Tacking on a color grade in the last few minutes before the video is shipped off to the client is not only lazy, it overlooks one of the most important parts of the video, how it makes the viewer feel. In my last blog I went over the 5 Reasons You Need a Colorist. if you haven’t already, take a few minutes and take a look at it so we are all on the same page. Alright now that we all agree colorists are very important and you need one, let me tell you why it won’t take them five minutes to make magic happen.
I’m going to deconstruct some of the color grades I posted in the last article so you can see just how much time each shot took to work through. The first shot has a couple layers that make up the final look, first I put in the base look for the video, then to get it to match the other shots I brought up the exposure. I like when our DP shoots slightly under exposed outside, because this preserves the most detail in the highlights. I can often bring detail up out of the shadows, but it’s very difficult to bring something back that looks natural from over exposure.
This is the untouched S-log2 footage from a Sony FS7 as you can see it’s really flat but has a lot of dynamic range. You can see detail in the highlights on the boat as well as the shadows on the jetski.
The first step is to put quick base grade on the video. This usually has the beginnings of our look, I adjust the tone curve, bring up the shadows a little, and pull the highlights down a little so that you get a some more dynamic range out of the video.
Next I pull up the exposure and adjust the color balance, to match the other shots. This was a very stylized video and needed to look like fun in the sun, the way this was achieved was through adding some golden yellow in the midtones and highlights while moving the shadows to the blue range to make the overall video appear more like a beautiful sunny afternoon. When you move your shadows a little bit into the blue range you can get away with adding a little more yellow to the highlights while the overall image still looks balanced and believable.
The last step is to add some fill and highlight our subject, this is a subtle difference that not every shot needs, but in most cases I like to add a touch of a highlight to the subject of the shot, this keeps your eye focused on what’s important.
This video was shot during sunset on a cloudy day, and we needed it to look and feel like a romantic sunset cruise. The base S-log2 footage straight from the Sony FS7 had so much potential, and I couldn’t wait to get started.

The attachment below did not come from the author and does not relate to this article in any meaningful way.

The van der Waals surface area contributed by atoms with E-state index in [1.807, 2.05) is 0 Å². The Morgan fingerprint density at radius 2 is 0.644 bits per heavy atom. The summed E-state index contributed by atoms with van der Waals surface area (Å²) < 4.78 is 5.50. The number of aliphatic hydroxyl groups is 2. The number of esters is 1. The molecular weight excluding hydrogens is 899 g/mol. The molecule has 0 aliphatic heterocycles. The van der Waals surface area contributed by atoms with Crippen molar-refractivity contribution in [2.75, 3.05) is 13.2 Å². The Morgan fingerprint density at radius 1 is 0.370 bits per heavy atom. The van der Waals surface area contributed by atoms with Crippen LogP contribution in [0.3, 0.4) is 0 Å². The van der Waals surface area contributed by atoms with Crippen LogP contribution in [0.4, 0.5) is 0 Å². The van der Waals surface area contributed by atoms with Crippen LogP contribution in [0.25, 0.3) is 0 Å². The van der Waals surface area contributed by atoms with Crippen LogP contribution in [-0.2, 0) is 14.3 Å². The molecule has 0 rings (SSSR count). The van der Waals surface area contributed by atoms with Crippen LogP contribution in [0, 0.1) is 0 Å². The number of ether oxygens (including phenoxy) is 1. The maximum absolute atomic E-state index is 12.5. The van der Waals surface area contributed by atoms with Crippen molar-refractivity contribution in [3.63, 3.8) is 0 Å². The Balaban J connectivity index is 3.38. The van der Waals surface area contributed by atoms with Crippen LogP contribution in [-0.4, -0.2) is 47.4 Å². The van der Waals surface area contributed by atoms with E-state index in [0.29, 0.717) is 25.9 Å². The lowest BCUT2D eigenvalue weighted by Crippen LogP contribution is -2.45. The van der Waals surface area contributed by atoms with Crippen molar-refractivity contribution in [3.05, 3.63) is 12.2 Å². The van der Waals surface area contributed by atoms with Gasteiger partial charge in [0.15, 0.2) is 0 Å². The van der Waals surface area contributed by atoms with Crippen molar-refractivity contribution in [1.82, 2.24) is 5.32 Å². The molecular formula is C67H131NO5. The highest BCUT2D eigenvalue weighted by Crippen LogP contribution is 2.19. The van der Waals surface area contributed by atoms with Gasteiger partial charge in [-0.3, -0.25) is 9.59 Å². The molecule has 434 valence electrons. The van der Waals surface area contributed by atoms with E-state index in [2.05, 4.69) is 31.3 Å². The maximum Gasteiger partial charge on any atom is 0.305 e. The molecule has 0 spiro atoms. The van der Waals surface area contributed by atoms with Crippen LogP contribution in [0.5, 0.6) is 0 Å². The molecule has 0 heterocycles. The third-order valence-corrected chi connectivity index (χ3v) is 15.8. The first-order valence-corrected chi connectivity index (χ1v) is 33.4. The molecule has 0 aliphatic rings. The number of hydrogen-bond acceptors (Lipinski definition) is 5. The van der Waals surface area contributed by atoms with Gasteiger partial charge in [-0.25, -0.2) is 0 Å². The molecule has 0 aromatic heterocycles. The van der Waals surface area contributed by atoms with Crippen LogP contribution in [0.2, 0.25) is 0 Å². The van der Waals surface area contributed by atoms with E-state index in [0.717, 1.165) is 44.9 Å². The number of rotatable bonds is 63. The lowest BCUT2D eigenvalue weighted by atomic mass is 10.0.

Like before, I start by flattening the color by bring the shadows and highlights closer to the midtones. You can see some of the orange and pink trying to come through in the clouds but right now it’s just not cutting it. No one would believe this is a luxury sunset cruise.
So next I add my base sunset look the which has the tone curve and, small adjustments in the color balance and the vignette.
For the next step I adjust the color balance in the Highlights, Midtones, and Shadows again ramping up the golden yellow-orange tones in the Highlights and Midtones while moving the Shadows to a cooler blue tone to keep balance in the shot. The subjects in this look pretty good but it still looks like a cloudy day.
My last step in this case is to make a secondary color mask, to change the clouds in the middle of the background to look more of a pleasant sunset orange. it’s very important to remember how light falls when making a secondary like this one. If his shirt or the reflections on the water stayed as they were before it wouldn’t sell the look of a sunset.
For a colorist each step should only take a few minutes, depending on complexity of the shot and what needs to be done. However color is very specialised and not something that should be left up to chance, or tacked on last minute.
At ECG we cover all kinds of services, from preproduction to post and If you would like to learn more about our color grading services you can check out our color services page, or send me a quick email at firstname.lastname@example.org.